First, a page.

The new Langya henipavirus detected in dozens of people in China may not cause the next pandemic but reminds us just how easily viruses can travel from animals to humans unnoticed, scientists warn.
Though it did not cause any reported deaths, Langya, which may have spread directly or indirectly to people from shrews, was detected in 35 unrelated fever patients in Shandong and Henan provincial hospitals between 2018 and 2021.
That only enhances scientists’ longstanding warnings that animal pathogens are regularly spilling undetected into people around the world.
The emerging virus expert Leo Poon, a professor at the University of Hong Kong’s School of Public Health, stressed that the Langya virus is just the tip of the iceberg since we’re hugely underestimating the number of these zoonotic cases in the world.
Experts doubt that the new virus is unlikely to evolve into another ‘disease X’ event – when a previously unknown pathogen sparks an epidemic or pandemic – but Linfa Wang, the veteran emerging infectious disease scientist who was part of the research team, pointed out that Langya demonstrates that such zoonotic spillover events happen more often than we think or know.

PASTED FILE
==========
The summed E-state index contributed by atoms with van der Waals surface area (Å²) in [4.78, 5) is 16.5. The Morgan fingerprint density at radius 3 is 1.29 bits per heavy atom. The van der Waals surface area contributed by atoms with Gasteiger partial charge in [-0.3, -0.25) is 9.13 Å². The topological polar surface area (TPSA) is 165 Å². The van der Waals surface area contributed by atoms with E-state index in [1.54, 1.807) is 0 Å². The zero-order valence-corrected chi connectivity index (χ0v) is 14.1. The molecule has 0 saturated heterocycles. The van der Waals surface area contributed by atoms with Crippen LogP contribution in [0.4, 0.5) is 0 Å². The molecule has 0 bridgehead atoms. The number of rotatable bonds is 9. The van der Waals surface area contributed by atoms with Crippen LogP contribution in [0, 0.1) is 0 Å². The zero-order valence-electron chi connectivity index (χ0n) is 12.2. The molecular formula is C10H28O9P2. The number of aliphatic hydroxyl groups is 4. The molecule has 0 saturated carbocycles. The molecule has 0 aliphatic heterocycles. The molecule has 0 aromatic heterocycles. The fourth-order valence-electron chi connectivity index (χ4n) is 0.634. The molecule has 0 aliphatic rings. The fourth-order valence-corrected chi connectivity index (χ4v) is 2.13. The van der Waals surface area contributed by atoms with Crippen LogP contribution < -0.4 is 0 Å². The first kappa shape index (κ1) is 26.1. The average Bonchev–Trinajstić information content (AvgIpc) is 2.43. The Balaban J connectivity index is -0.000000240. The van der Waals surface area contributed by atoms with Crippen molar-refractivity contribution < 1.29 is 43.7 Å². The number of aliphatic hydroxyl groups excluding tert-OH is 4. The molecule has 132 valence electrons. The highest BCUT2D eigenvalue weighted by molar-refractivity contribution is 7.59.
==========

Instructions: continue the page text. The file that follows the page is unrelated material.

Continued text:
Wang, a professor at the Duke-National University of Singapore Medical School, noted that active surveillance in a transparent and internationally collaborative way is absolutely necessary to reduce the risk of an emerging virus becoming a health crisis.
More study is also needed on a larger subset of patients to rule out human-to-human spread although there is no evidence that Langya is spreading between people nor that it had caused a local outbreak of connected cases.
In a phenomenon that has accelerated as growing human populations expand into wildlife habitats, as scientists explained, around 70% of emerging infectious diseases globally are thought to have passed into humans via contact with animals.